Estrella Mountain Regional Park is located about 20 miles west and south of Phoenix in the foothills of the Estrella Mountains. It was established in 1954 with the purchase of 800 acres. Today, the Estrella Park stretches for almost 20,000 acres. It has a wide range of amenities including horseback riding, a rodeo arena, golfing, fishing, baseball diamonds, a 65-acre grass picnic area and trails for hiking and biking. The park has 14 trails that extend for 36 miles into the Park. This is one of the newest trails in the preserve, having been created a little over a year ago.
This is another one of those trails that you need to hike into the park to get to. I would speculate that it was created more as a convenience for residents of the Estrella Mountain Ranch Community than for any other reason. The reason I say this, is that there are two ways of reaching this trail. If you are hiking within the park you have to hike 5 miles to reach this trail (via the Toothaker and Pedersen) and then, if you follow this trail, it runs for approximately 0.9 miles before terminating at the Preserve's boundary. The other way of reaching this trail to start from the Estrella Mountain Ranch Community (west of the Preserve) and utilize their trail system (yes, Estrella Mountain Ranch Community has an independent trail system adjacent to the Estrella Mountain Regional Preserve) to connect to the Crossover Trail. As far as I know, the Crossover Trail is the only trail that ties these two systems together.
The Crossover Trail heads in a westwardly direction undulating slightly as it progresses. As you proceed on clear, cold days you'll see"clouds" emanating from the ground (Palo Verde Nuclear Plant), and closer in the foreground you'll start to distinguish a brown, block-like building (Estrella Foothills High School). To the north, you'll have foothills of the Estrella's and to the south, is a large sandy wash. The wash is hard to see for most of the trail but the green trees and shrubs that line it will identify its location. The trail itself does not change in elevation much, in fact, it only drops about 20 feet in the 0.9 miles. The trail is a dual-track that I (seriously) believe was constructed by driving a quad with a steel screen behind it. The trail is distinct but is still pretty rocky - racked rocks. The trail people did do a nice job on the wash crossings. 5 minor washes are transversed and all of them have easy entry and exit points. At 0.9 miles the Crossover Trail ends at a "fenced open gate". There is a pay station here for those who might be accessing the preserve from the Estrella Community. The Crossover Trail is currently not signed from this end. But as I said earlier I believe it is the only trail that connects the two systems.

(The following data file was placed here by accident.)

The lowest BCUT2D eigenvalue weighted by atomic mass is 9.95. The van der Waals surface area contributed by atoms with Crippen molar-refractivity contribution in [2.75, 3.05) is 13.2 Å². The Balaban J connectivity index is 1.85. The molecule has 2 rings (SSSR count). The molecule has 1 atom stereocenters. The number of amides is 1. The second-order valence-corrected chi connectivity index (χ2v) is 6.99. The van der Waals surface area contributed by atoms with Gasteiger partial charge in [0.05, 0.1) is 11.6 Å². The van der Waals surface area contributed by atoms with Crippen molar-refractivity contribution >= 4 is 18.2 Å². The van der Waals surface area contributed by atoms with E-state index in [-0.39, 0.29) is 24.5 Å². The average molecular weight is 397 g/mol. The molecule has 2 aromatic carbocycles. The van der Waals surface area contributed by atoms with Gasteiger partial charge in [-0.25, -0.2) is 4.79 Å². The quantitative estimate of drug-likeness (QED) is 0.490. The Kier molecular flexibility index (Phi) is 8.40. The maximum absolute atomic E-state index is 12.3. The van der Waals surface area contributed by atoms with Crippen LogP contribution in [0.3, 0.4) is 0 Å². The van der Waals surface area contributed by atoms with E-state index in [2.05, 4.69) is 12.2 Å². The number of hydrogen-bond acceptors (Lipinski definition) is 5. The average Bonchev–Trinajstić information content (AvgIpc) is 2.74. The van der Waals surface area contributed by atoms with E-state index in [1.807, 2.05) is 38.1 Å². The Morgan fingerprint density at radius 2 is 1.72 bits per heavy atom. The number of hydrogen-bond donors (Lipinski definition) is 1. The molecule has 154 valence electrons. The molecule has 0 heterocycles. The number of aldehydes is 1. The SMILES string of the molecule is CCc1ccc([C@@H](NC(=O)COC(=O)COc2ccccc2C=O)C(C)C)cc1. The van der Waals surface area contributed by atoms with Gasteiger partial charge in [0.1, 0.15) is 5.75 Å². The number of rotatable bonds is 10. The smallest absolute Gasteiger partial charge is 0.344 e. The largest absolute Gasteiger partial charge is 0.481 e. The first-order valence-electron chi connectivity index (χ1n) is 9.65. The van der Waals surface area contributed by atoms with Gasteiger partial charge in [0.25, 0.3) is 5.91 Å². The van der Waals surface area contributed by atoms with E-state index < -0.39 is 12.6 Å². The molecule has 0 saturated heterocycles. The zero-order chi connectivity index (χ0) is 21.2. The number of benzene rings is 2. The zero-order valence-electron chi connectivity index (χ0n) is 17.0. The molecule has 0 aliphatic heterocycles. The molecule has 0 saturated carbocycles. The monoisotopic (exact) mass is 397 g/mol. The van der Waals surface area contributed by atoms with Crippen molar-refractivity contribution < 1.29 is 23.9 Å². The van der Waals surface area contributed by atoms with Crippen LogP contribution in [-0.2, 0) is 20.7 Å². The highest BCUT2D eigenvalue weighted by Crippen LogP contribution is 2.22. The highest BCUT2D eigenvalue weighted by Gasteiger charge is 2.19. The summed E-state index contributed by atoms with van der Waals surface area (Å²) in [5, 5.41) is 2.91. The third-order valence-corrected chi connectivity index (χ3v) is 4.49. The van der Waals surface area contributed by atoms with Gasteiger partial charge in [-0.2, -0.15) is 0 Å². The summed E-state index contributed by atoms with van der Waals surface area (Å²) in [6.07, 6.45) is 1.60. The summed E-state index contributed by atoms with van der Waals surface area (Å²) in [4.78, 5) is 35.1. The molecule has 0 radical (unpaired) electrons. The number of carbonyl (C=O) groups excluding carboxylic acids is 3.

If you turn around at this point and return the way you came you are looking at close to a 12-mile hike. If you continue into the Estrella Mountain Ranch trail system (via the PA trail) realize that it is 2 miles before reaching a TH so you'll want to have a car waiting for you. Otherwise, it would be a 16 mile in and out. As of this writing, there is no loop attached to the Crossover Trail. Plus, please realize that the trails west of the preserve MAY be private property. The sign at the boundary stated "Estrella Mountain Ranch Private Property" and that "designated trails should only be used for hiking and biking". Not sure if trails are open to all or residents only. More to come hopefully.
There are no water sources along this trail. But there is a drinking fountain at the Toothaker TH which you would most likely use if you were starting from within the regional park. Realize this is 5 miles away from the Crossover Trail. There is also a drinking fountain at the Estrella Mountain Ranch Community TH. This TH is located just north of the Estrella Foothills High School next to a bike track and a park. Realize this is 2 miles away from the Crossover Trail.
Check out the Official Route and Triplogs.
Gate Policy: If a gate is closed upon arrival, leave it closed after you go through. If it is open, leave it open. Leaving a closed gate open may put cattle in danger. Closing an open gate may cut them off from water. Please be respectful, leave gates as found.
This hike is listed as One-Way.
When hiking several trails on a single "hike", log it with a generic name that describes the hike. Then link the trails traveled, check out the example.